DUBAI, Sept 8 (Reuters) - Dubai's shares led a regional recovery on Sunday as bargain hunters returned to pick up stocks battered over the last two weeks but the spectre of a possible military strike on Syria ensured trading remained volatile.
Dubai's index climbed 1.5 percent, rallying from a two-month low and snapping a four-session losing streak which had seen the bourse lose 10.1 percent of its value.
The retail-dominated market continued its recent volatile trading pattern, with investors holding stocks for shorter periods given the higher risk premium created by the geopolitical overhang.
Frothy mid-cap shares that were hardest hit in the recent selling led gainers; Union Properties and Air Arabia climbed 4.1 and 4.3 percent respectively.
"The only reason behind the sell off was political, which is not sustainable," Mohammad Omran, president of Riyadh-based private firm Gulf Centre for Financial Consultancy, said about Gulf markets."
"There are opportunities in the market that are attracting buyers because the strike on Syria could take some time."
U.S. President Barack Obama is waiting for a pivotal Congressional vote for a limited strike on Syria, while European Union foreign ministers have urged Washington to wait for a report from United Nations weapons inspectors before making any military response..
The detailed report from the U.N. is expected in a week; final votes in Congress could come after the U.N. report is announced.
Shares in heavyweight lender Emirates NBD surged 6.8 percent after four sessions of losses. Analysts say investors are more likely to rotate investments into bluechip shares during periods of political uncertainty.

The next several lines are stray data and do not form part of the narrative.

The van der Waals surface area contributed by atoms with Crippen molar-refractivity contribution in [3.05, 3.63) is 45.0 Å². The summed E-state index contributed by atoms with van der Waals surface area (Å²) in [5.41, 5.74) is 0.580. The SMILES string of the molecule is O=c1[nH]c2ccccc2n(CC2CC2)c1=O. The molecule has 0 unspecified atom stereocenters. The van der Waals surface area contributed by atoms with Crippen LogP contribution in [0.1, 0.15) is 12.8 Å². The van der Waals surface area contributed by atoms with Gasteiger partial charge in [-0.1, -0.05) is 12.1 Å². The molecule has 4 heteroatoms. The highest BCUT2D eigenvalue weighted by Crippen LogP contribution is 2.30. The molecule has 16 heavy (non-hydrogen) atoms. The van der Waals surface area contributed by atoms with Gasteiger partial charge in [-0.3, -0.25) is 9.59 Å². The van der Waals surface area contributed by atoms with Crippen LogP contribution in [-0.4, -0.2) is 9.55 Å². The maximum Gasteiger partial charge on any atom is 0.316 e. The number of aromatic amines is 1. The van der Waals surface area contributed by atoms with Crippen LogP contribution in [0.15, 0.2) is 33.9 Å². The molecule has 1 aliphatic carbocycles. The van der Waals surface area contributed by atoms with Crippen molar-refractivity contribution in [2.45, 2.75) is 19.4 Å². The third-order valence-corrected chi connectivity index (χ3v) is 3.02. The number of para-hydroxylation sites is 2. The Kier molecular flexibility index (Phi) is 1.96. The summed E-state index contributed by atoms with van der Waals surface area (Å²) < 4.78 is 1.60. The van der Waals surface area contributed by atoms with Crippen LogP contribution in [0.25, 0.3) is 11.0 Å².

Abu Dhabi's measure bucked the regional trend, slipping 0.3 percent to its lowest finish since June 26.
Elsewhere, Kuwait's bourse snapped a 10-session losing streak, rising 0.3 percent. Qatar's index advanced 0.6 percent, halting a four-session drop and recovering from a 10-week low.
In Saudi Arabia, the measure ended flat near Thursday's two-month low after giving back the day's gains.
Market turnover was relatively high during the recent sell-off. Sunday's buying demand was muted in comparison and any recovery will be fragile unless trading volumes increase.
"If the attack takes place, the market could react in funny ways and rally," said John Sfakianakis, chief investment strategist at Saudi investment firm MASIC. "You could have people saying OK, the event has happened so the uncertainty has lessened. Once we are done with this, there will be upside potential because local fundamentals are still solid."
Gains in petrochemical shares, with the index 0.3 percent higher, were offset by declines in banks - the sector measure declined 0.5 percent.
Higher oil prices are supporting petrochemical stocks. U.S. crude oil futures settled on Friday at their highest level in more than two years.
Saudi petrochemical stocks tend to track oil prices, with crude impacting their bottom line.
In Egypt, the index added 0.3 percent, with a handful of stocks helping lift the bourse.
Heavyweight Commercial International Bank climbed 1 percent. Locals were net buyers, according to bourse data.
* The index rose 1.5 percent to 2,371 points.
* The index slipped 0.3 percent to 3,528 points.
* The index gained 0.3 percent to 7,238 points.
* The index climbed 0.6 percent to 9,258 points.
* The index ticked up 0.02 percent to 7,636 points.
* The index gained 0.3 percent to 5,186 points.
* The index advanced 0.6 percent to 6,452 points.
* The index ticked up 0.06 percent to 1,182 points.